Books Reviews

Reviewed by :
Surjit S. Bhalla

The Compulsive Reformer

N.K. Singh
The express group, penguin, Rs 395
The writing of a learned, readable column once a week seems an impossible task — impossible at least in terms of quality. Is there really that much new to say, is there really that much that can be opined upon in an erudite manner, week after week? Seems not, but N.K. Singh (hereafter NK) proves that it is possible. The Politics of Change is an informative collection from a master policy wonk, an inside expert.
There are two reasons why NK is able to pull off a knockout, even from the ringside. First, it is India he is commenting upon, a country in which there is never a dull moment. So, yes, there is something new every day, even if it is retrogression to what happened, and what was believed, just day before yesterday. The second reason is NK himself, an insider par excellence, a person who has been there and done that at the highest levels of government. Finance Ministry, Planning Commission, Adviser to the PM — it doesn’t get higher or more involved than that.

Which is why The Politics of Change is a fantastic selection on a wide range of economic, political, and social issues. Which is why NK’s columns are necessary for any person involved with understanding or being involved with India’s economy and politics. Which, given India’s come-back involvement in the world, is a large audience.
Because NK is so good and so on top of it, “yeh dil maange more”. The Politics of Change is about what happened post 2004 when NK left the government. It would be fascinating to find out about the “politics of change” from when change was most needed and was so slow in coming, the 1980s. Or why was change so possible after the crisis in 1991, and sputtered so soon after just two years? Why was change so possible in a “swadeshi anti-reform” government than in an ostensibly open, liberal, regime of today?
There is one major change that has happened since NK was directly involved in policy making. This change had started to occur during the NDA reign (when NK was adviser to Atal Bihari Vajpayee) and has gathered force since then. This change is the decreasing relevance, and importance, of the politician and bureaucrat. Globalisation means there is no place to hide — especially for those who believe in old flat-footed reasons for not changing. Which means that analysts and outside experts can force the pace a lot more, make the politics of change the reality of a bygone era, an era when policymakers held all the aces. That was an era when a finance minister could get away with imposing differential duties on various items because he himself did not know (or more accurately did not want to know) whether the item being taxed was a solid, liquid or gas. This should not be possible today. Nor should it be possible today to call the Employment Guarantee Scheme a “cash transfer” programme for the poor. For the middle men and women and politicians and bureaucrats and their families a cash transfer par excellence, yes. The EGS is yet another obscene “in the name of the poor” ripoff. Analysts and experts like NK are needed to call this bluff.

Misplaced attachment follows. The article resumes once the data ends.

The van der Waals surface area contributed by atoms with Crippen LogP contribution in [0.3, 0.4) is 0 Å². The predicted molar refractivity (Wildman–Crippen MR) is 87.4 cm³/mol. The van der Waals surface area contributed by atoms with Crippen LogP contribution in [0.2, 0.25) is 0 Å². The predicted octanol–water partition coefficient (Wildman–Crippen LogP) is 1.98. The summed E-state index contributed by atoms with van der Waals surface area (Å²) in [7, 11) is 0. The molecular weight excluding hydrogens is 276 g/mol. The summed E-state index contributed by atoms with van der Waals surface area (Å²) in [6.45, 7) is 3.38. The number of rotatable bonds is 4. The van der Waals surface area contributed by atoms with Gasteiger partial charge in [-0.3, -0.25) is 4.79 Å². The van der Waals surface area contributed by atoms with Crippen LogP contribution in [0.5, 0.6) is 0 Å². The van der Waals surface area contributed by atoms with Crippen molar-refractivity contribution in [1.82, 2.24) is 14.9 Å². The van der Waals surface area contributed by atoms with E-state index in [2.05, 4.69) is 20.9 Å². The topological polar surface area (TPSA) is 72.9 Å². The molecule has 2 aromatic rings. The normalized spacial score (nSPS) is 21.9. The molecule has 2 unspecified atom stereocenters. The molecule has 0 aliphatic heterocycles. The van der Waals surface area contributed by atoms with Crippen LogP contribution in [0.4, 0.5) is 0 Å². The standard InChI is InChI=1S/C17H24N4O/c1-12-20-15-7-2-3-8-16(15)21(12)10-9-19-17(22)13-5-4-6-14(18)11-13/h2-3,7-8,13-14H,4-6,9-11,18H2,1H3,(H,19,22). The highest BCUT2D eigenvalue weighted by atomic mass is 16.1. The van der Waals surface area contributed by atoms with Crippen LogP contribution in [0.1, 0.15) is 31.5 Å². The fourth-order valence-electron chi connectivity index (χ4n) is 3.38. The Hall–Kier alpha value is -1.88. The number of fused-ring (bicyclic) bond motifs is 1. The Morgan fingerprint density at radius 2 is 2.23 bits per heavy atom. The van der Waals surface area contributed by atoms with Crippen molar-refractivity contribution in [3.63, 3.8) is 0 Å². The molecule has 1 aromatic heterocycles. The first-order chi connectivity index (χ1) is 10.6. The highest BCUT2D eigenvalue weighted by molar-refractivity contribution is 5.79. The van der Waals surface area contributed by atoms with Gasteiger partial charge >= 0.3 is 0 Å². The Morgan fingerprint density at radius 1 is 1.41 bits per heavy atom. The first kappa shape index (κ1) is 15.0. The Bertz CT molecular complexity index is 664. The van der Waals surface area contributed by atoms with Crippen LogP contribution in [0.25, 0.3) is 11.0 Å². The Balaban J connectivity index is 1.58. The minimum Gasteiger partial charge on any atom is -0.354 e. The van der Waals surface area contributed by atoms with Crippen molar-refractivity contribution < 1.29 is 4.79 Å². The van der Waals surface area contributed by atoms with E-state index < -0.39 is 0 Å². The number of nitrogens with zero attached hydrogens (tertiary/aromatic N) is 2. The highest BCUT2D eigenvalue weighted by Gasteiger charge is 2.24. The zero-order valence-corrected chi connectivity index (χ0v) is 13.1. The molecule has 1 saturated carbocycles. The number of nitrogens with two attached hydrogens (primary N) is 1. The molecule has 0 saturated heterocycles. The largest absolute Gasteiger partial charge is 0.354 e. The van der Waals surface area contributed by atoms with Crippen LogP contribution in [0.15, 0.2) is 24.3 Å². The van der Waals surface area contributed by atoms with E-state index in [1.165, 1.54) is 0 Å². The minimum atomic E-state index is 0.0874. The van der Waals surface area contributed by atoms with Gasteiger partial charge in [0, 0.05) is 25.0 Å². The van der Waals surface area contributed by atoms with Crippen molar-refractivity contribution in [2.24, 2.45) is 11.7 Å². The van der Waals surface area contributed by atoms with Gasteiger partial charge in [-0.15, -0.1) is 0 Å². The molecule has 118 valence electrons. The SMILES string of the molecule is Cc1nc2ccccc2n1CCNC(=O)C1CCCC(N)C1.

If there is a drawback to expert NK analysis, it is that he is too kind. Take the following instance of where bad policies need to be thoroughly exposed, and where the opposition to reform has little to do with any reasonable underlying reality. Once the NDA was out of power, it started to oppose policies they themselves had either initiated or pursued intensively while in office — for example, the introduction of VAT. Once out on the streets, the NDA opposed VAT and NK comments, “the detection of loopholes overnight when the NDA moved to the opposition is inexplicable”.
He is equally kind to the Congress on their multi-faceted attempts to delay or push back reforms. “Urban reforms cannot brook delay”, or that the flat-footedness in repealing the Urban Land Ceiling Act “is not rational”. He is also very kind to his former colleagues. On their systemic underperformance, “civil servants have rarely been penalised for delayed decisions and are never rewarded for accelerated action”. Need more direct recommendations, no?
In his article ‘Time to repeal small cess acts’, NK points out that there are 26 cesses administered under 27 Acts that yield just Rs 993 crore. His recommendation in this lovable article: just repeal all of them. No gentle prodding here. Precisely of what more is needed.
NK is a master of the art of “gentle persuasion”; an artist rather than a critic. A major asset that NK brings in, beside his obvious talent and wisdom and knowledge, is that he knows the insides of the system. Maybe two or three years were necessary to distance himself from the actors and their game. Now that that time is past, and The Politics of Change has been published, he can satisfy the yearnings of several of us by writing, nay exposing, the stupid, selfish, and unnecessary policies that different governments follow. His next selection of articles should prove that the politics of change was really about the politics of short-sighted, possibly corrupt, expediency.
The writer is a Delhi-based economist and a fund manager